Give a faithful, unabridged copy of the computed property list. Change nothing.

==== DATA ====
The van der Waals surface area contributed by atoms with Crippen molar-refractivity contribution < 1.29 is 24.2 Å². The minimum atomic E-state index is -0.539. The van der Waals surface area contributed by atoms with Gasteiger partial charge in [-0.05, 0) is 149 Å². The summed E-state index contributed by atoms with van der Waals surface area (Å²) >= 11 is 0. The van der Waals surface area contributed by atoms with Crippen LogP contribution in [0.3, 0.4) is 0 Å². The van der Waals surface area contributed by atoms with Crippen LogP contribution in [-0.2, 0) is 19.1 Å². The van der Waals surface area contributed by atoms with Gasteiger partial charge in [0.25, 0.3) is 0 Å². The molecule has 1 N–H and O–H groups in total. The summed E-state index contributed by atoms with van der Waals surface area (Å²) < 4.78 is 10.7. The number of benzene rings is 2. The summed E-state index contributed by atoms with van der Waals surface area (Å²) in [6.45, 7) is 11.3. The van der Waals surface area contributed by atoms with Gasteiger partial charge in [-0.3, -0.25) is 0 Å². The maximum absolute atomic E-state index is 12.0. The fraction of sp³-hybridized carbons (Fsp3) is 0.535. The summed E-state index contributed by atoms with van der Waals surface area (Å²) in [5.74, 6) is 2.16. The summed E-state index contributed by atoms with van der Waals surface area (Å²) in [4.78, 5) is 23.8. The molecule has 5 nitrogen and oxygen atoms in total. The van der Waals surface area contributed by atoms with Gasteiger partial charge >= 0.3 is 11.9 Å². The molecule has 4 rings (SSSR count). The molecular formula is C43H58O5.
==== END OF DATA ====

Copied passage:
The van der Waals surface area contributed by atoms with Crippen molar-refractivity contribution < 1.29 is 24.2 Å². The minimum atomic E-state index is -0.539. The van der Waals surface area contributed by atoms with Gasteiger partial charge in [-0.05, 0) is 149 Å². The summed E-state index contributed by atoms with van der Waals surface area (Å²) >= 11 is 0. The van der Waals surface area contributed by atoms with Crippen LogP contribution in [0.3, 0.4) is 0 Å². The van der Waals surface area contributed by atoms with Crippen LogP contribution in [-0.2, 0) is 19.1 Å². The van der Waals surface area contributed by atoms with Gasteiger partial charge in [0.25, 0.3) is 0 Å². The molecule has 1 N–H and O–H groups in total. The summed E-state index contributed by atoms with van der Waals surface area (Å²) < 4.78 is 10.7. The number of benzene rings is 2. The summed E-state index contributed by atoms with van der Waals surface area (Å²) in [6.45, 7) is 11.3. The van der Waals surface area contributed by atoms with Gasteiger partial charge in [-0.3, -0.25) is 0 Å². The maximum absolute atomic E-state index is 12.0. The fraction of sp³-hybridized carbons (Fsp3) is 0.535. The summed E-state index contributed by atoms with van der Waals surface area (Å²) in [5.74, 6) is 2.16. The summed E-state index contributed by atoms with van der Waals surface area (Å²) in [4.78, 5) is 23.8. The molecule has 5 nitrogen and oxygen atoms in total. The van der Waals surface area contributed by atoms with Gasteiger partial charge >= 0.3 is 11.9 Å². The molecule has 4 rings (SSSR count). The molecular formula is C43H58O5.